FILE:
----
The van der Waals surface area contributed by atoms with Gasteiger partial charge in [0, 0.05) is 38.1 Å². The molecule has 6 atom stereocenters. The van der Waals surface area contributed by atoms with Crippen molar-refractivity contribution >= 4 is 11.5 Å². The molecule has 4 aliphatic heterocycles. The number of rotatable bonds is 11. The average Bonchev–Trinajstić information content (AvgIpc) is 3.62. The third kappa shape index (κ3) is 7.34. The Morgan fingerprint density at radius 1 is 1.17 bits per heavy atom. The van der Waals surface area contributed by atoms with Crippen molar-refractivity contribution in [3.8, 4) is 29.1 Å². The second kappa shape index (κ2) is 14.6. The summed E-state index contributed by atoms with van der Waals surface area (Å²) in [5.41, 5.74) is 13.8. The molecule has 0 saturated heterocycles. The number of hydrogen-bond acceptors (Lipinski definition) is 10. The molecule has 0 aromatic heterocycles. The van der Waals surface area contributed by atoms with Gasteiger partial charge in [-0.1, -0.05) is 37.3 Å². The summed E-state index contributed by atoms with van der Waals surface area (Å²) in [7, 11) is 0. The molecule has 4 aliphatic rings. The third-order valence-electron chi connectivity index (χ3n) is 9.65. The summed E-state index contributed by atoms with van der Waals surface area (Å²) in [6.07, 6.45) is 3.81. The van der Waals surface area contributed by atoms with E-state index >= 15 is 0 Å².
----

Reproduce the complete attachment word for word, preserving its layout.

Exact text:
The van der Waals surface area contributed by atoms with Gasteiger partial charge in [0, 0.05) is 38.1 Å². The molecule has 6 atom stereocenters. The van der Waals surface area contributed by atoms with Crippen molar-refractivity contribution >= 4 is 11.5 Å². The molecule has 4 aliphatic heterocycles. The number of rotatable bonds is 11. The average Bonchev–Trinajstić information content (AvgIpc) is 3.62. The third kappa shape index (κ3) is 7.34. The Morgan fingerprint density at radius 1 is 1.17 bits per heavy atom. The van der Waals surface area contributed by atoms with Crippen molar-refractivity contribution in [3.8, 4) is 29.1 Å². The second kappa shape index (κ2) is 14.6. The summed E-state index contributed by atoms with van der Waals surface area (Å²) in [5.41, 5.74) is 13.8. The molecule has 0 saturated heterocycles. The number of hydrogen-bond acceptors (Lipinski definition) is 10. The molecule has 0 aromatic heterocycles. The van der Waals surface area contributed by atoms with Gasteiger partial charge in [-0.1, -0.05) is 37.3 Å². The summed E-state index contributed by atoms with van der Waals surface area (Å²) in [7, 11) is 0. The molecule has 4 aliphatic rings. The third-order valence-electron chi connectivity index (χ3n) is 9.65. The summed E-state index contributed by atoms with van der Waals surface area (Å²) in [6.07, 6.45) is 3.81. The van der Waals surface area contributed by atoms with E-state index >= 15 is 0 Å².